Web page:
Which Markets Could be Most – and Least – Impacted by Apartment Construction?

  in   Supply Trends

Here's another way to look at the big wave of apartment construction: How does each market's supply peak in this cycle compare to its previous peaks over the last 20+ years? Any market on the left of the green dotted line of this chart below will set a new peak for new supply.

The previous peak is a useful benchmark because it provides context to a market’s past absorption capacity. Comparing markets based only on current supply levels doesn’t account for each market’s historical ability to absorb supply. This approach isn’t flawless, but it’s a helpful framework.

Let’s group the markets into five categories, with some commentary on what impact supply might have in each one.

Tier 1: Big Supply

These are markets adding a ton of supply and mostly places blistering past their previous peaks: Austin, Raleigh, Salt Lake City, Nashville, Charlotte, Phoenix – and Denver and Jacksonville are pretty close too. These are markets that historically have had little trouble absorbing big supply and will likely continue to see massive demand yet will likely get challenged in the short term. They'll lease up, but slower than most developers want to see.

Among smaller markets? Look at Huntsville. Wow. We had to adjust the Y axis just to fit it into the chart. Other boomtowns include Colorado Springs, Sioux Falls, Port St. Lucie, Lakeland, Fort Myers, Provo, Boise, Asheville, Charleston, Savannah, Myrtle Beach and Pensacola. These are all great spots long term, but short term could get tough for operators and developers.

Deal-seeking, middle- and upper-income renters will have a lot of options in this group of markets. As we’ve previously shared, there’s a direct relationship between supply levels and rent movements. Rents are already falling across all asset classes in the highest-supplied areas, and probably will continue to decline in 2024.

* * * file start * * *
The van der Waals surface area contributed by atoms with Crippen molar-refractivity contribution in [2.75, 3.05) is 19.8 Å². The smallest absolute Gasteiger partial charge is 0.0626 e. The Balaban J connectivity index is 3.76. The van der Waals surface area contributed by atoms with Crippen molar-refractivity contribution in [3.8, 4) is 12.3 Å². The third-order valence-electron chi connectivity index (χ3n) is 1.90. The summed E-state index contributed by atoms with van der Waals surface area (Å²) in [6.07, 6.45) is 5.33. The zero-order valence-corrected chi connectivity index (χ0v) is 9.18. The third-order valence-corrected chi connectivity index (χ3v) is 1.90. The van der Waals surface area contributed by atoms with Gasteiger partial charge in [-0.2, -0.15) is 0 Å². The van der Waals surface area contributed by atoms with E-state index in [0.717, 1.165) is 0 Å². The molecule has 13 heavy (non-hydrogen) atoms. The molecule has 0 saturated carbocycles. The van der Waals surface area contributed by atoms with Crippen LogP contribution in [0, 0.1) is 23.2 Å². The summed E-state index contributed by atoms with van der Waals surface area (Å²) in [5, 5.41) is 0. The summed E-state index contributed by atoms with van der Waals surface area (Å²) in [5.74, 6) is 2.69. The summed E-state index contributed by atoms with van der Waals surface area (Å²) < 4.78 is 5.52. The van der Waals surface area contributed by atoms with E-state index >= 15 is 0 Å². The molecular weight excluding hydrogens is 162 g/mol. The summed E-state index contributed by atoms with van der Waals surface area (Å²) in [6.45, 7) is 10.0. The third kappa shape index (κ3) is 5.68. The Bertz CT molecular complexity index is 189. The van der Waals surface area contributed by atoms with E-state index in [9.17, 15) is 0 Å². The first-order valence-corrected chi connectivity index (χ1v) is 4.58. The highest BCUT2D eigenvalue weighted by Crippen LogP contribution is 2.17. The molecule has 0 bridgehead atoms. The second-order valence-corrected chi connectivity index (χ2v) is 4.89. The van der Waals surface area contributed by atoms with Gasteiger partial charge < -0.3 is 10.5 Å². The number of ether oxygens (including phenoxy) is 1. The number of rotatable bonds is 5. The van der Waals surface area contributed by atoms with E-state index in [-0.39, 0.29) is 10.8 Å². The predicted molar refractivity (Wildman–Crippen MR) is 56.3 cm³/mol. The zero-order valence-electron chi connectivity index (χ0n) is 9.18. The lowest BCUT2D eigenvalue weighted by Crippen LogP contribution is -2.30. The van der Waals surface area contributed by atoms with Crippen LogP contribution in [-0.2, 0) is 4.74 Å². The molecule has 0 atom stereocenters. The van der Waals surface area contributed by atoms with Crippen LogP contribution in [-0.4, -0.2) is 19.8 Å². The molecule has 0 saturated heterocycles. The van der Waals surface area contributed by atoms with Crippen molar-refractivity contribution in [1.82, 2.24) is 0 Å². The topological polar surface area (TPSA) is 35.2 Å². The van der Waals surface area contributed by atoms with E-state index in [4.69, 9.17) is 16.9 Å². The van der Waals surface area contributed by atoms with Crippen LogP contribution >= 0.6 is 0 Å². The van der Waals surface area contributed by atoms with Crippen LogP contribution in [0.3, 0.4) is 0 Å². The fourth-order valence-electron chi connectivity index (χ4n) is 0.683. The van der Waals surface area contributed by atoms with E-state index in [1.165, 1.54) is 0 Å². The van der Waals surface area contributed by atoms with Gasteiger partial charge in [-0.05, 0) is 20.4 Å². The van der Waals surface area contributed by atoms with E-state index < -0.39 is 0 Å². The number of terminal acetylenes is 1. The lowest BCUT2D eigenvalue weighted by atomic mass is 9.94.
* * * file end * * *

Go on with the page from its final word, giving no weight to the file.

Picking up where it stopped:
Tier 2: Lots of Supply, But Not Crazy

They're new peaks, but a big notch below the first tier – and mostly very large metro areas with growing, well-diversified economies. Supply will have an impact, but these markets probably won't be the bottom-tier performers. This includes Dallas/Fort Worth, Seattle, Atlanta, Tampa, Miami and Orlando.

This is a good reminder that not every Sun Belt market is building like Austin or Phoenix.

Tier 3: More Than Advertised

We hear about some of these markets as high barrier to entry, and it’s implied these places aren't building many apartments. BUT it's actually a pretty significant volume – especially by local historical standards, even if not among the national leaders, so developers are testing the depth of short-term pent-up demand.

This includes Philadelphia, San Jose, Washington, DC, Northern New Jersey (Newark), Long Island, Boston, Sacramento, San Diego, Los Angeles, Oakland and Minneapolis. In these spots, there are a handful of high-supply submarkets that will be tested.

Tier 4: Less Than Advertised

This is where developers aren't building as many apartments as you might think. The biggest surprise might be Houston. Supply expansion there in this cycle will peak at 3.5%, just a slight tick above its previous peak and below D/FW (5.4%), San Antonio (5.8%) and Austin (11.2%). Yet demand there has been great of late.

Also deserving of this group are Chicago, Indianapolis, Columbus, Las Vegas, Kansas City, Portland, Riverside, Anaheim and Greensboro. In most of these spots, supply peaks are fairly manageable and below (or around) previous peaks. These markets are not totally immune to supply impact (and indeed, they're feeling it already) but could emerge as outperformers in an otherwise down year.

Tier 5: The Minimal Supply Markets

Supply is pretty much everywhere, but there are a small number of exceptions. Some of them are also low-demand markets, so that minimizes the upside. That includes New Orleans, San Francisco and Cleveland.

What about New York City? Well, as usual, the nation's biggest market deserves its own category. Its 1.4% peak expansion rate is among the nation's lowest, but it's a slight tick (10 bps) above its post-2000 peak.